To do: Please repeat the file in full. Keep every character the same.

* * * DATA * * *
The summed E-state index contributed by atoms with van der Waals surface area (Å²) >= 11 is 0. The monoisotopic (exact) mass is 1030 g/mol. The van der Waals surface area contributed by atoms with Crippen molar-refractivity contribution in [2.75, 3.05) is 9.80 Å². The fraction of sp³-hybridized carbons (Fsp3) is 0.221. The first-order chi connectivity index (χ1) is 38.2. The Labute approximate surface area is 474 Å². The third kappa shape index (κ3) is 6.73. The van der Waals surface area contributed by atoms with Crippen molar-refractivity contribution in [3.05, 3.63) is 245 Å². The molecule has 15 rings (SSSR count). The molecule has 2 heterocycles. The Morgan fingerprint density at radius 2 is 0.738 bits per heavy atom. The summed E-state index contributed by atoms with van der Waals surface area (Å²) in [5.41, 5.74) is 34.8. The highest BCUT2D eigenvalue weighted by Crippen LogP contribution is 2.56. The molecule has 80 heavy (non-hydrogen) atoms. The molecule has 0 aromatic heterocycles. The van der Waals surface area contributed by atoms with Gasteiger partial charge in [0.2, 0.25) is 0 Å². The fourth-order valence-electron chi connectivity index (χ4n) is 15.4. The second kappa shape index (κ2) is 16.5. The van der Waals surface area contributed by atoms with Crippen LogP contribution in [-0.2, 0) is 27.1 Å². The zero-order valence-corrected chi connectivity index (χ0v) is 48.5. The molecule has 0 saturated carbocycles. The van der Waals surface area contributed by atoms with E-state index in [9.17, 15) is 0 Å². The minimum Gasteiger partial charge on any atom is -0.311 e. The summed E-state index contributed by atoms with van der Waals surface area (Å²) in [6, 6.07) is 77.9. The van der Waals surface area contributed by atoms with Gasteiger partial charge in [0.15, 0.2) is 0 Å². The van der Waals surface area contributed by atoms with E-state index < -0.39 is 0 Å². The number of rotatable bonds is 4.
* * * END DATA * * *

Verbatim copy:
The summed E-state index contributed by atoms with van der Waals surface area (Å²) >= 11 is 0. The monoisotopic (exact) mass is 1030 g/mol. The van der Waals surface area contributed by atoms with Crippen molar-refractivity contribution in [2.75, 3.05) is 9.80 Å². The fraction of sp³-hybridized carbons (Fsp3) is 0.221. The first-order chi connectivity index (χ1) is 38.2. The Labute approximate surface area is 474 Å². The third kappa shape index (κ3) is 6.73. The van der Waals surface area contributed by atoms with Crippen molar-refractivity contribution in [3.05, 3.63) is 245 Å². The molecule has 15 rings (SSSR count). The molecule has 2 heterocycles. The Morgan fingerprint density at radius 2 is 0.738 bits per heavy atom. The summed E-state index contributed by atoms with van der Waals surface area (Å²) in [5.41, 5.74) is 34.8. The highest BCUT2D eigenvalue weighted by Crippen LogP contribution is 2.56. The molecule has 80 heavy (non-hydrogen) atoms. The molecule has 0 aromatic heterocycles. The van der Waals surface area contributed by atoms with Gasteiger partial charge in [0.2, 0.25) is 0 Å². The fourth-order valence-electron chi connectivity index (χ4n) is 15.4. The second kappa shape index (κ2) is 16.5. The van der Waals surface area contributed by atoms with Crippen LogP contribution in [-0.2, 0) is 27.1 Å². The zero-order valence-corrected chi connectivity index (χ0v) is 48.5. The molecule has 0 saturated carbocycles. The van der Waals surface area contributed by atoms with E-state index in [9.17, 15) is 0 Å². The minimum Gasteiger partial charge on any atom is -0.311 e. The summed E-state index contributed by atoms with van der Waals surface area (Å²) in [6, 6.07) is 77.9. The van der Waals surface area contributed by atoms with Gasteiger partial charge in [0.15, 0.2) is 0 Å². The van der Waals surface area contributed by atoms with E-state index < -0.39 is 0 Å². The number of rotatable bonds is 4.